Home Business Treasury Secretary Neil Wolin Hints at Elimination of the Penny

Treasury Secretary Neil Wolin Hints at Elimination of the Penny

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Source: Wikimedia Commons

Treasury Secretary Neal Wolin discussed the threat of sequester, the implementation of Dodd-Frank, and the fate of the United States penny in a wide ranging interview with FOX Business Network’s (FBN) Liz Claman. Wolin said “various secretaries of the president’s Cabinet have laid out what the implications will be for their departments” if the sequester kicks in, and “it’s a very bad picture that is painted” and would be a “self-inflicted wound that we should avoid.” Neil Wolin went on to discuss the delayed implementation of Dodd-Frank saying, it is important for the regulators “to take the time to get it right” as it is a “statute that is an important addition to the safety and the stability and the resilience of our financial system.”


On whether we can expect Congress to reach a deal before the sequester deadline:
“Well, we can’t know that, Liz.  I certainly hope that we can avoid the sequester because if the sequester triggers on, it will bring a lot of harm to our economy and to our national security.  It is completely avoidable. And we hope, of course, that the Congress does the things necessary to avoid it.  That would require a balanced approach to working through our fiscal issues.  But we certainly hope that the Congress can get themselves around to doing just that.”

On the narrowing timeline to avoid the sequester:
“Well, time is getting short.  There’s no question about that.  The president, I think, has laid out a balanced approach. And you know, there’s real questions here about whether the U.S. should be foregoing things are important to our country and to our economy, not paying for teachers, not paying for our roads and bridges to be repaired and rebuilt; also that we can make sure that we retain a set of deductions and loopholes that the very wealthiest among us can continue to enjoy. And so that’s the fundamental choice that we have before us.”

On how the federal government is preparing for a possible sequester:
“Well, you know, Liz, there’s going to be more than 2.3 percent coming off of an awful lot of the accounts of the federal government.  And the various secretaries of the president’s Cabinet have laid out what the implications will be for their departments, the amount of furloughs, the amount of services that will be foregone, the number of small business loans and so forth that won’t be made, the teachers that won’t be paid for.  And, of course, the military, the Pentagon, the Joint Chiefs and so forth have made clear what the implications will be to our national security.  And it’s a — it’s a very bad picture that is painted.”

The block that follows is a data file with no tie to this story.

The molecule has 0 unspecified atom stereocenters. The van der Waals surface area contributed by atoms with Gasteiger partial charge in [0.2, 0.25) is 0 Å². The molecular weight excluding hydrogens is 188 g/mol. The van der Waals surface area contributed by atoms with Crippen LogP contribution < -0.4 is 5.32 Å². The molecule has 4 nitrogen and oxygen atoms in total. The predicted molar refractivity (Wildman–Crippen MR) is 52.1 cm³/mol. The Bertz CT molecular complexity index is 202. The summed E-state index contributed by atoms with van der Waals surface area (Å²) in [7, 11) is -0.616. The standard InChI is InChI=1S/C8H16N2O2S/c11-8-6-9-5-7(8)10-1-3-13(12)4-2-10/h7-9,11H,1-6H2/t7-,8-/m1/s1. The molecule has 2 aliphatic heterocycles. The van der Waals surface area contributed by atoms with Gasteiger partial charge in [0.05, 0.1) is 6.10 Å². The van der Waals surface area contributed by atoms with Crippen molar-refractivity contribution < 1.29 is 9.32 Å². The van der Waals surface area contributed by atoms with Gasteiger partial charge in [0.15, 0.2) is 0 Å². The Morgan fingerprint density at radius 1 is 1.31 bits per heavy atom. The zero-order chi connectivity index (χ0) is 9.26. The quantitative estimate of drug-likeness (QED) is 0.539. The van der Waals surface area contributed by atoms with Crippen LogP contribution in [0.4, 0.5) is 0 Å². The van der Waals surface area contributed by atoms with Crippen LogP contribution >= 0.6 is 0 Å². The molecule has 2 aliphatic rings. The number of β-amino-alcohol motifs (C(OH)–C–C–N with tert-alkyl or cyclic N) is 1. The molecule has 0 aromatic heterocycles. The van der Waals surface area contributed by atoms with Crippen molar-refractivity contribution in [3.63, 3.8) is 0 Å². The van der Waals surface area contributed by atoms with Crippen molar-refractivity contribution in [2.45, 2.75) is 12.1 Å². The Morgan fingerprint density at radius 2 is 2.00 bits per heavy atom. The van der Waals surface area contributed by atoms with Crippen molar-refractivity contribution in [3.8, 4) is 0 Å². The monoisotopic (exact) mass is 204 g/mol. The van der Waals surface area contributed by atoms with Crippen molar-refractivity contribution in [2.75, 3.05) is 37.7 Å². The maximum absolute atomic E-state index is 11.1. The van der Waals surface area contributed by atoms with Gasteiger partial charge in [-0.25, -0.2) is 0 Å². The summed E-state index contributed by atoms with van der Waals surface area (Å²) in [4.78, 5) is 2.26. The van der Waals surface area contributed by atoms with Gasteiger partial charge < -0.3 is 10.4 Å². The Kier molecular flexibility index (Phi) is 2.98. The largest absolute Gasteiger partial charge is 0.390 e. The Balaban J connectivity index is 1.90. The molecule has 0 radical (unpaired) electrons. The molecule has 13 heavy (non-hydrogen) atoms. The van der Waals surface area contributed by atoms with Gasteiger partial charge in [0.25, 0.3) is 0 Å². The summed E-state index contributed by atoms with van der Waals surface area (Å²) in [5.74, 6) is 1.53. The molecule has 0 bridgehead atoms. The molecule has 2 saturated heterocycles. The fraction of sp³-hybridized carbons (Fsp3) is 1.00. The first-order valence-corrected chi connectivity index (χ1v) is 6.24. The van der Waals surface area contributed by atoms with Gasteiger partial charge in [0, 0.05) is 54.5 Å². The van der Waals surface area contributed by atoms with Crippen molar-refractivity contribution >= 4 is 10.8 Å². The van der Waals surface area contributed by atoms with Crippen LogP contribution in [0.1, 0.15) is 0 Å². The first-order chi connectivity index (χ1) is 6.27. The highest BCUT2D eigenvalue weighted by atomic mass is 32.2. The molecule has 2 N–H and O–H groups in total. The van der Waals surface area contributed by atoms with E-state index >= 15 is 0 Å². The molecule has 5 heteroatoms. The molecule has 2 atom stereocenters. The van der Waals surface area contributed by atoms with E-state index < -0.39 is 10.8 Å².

On whether the spending cuts can be appropriated differently to avoid the worst implications of the sequester:
“Look, Liz, there’s no amount of flexibility or difference of appropriation adjustments that, you know, assuming Congress could get to that — which it hasn’t — that will forestall, forego the kind of economic damage and national security damage that will occur if this sequester triggers on.  And what we need to do, what we need to come around to doing and what Congress ought to do is to put forward a balanced approach that avoids all that.  It is not necessary for us to have to feel the economic pain and the national security pain that would be entailed. And, you know, our economy has been moving along at a upward rate.  It needs to pick up that pace.  So it would be a shame as if, in a needless way, Congress threw sand in those gears.  That would be a self-inflicted wound that we should avoid.”

On when we can expect the Volcker rule to be finalized:
“Well, you know, we made an awful lot of progress, Liz, on Dodd-Frank implementation overall.  It’s a very complicated statute, as you know.  And it’s important for the regulators as they do the work of the implementation to take the time to get it right.  On the Volcker rule itself, you know, there are a number of agencies that are working on this; five of them in all.  And you know, they’ve spoken to what they expect the timing to be.  I expect it will be, you know, sooner than later.  But, again, I think the key point is to make sure that the details of the Volcker rule are done thoughtfully and they’re done right, and they reflect all the input that these agencies have gotten from the public and from stakeholders about what the contours of that rule ought to be.”

On whether Volcker rule takes on too much: 
“I don’t think so.  You know, people complain when they don’t have a

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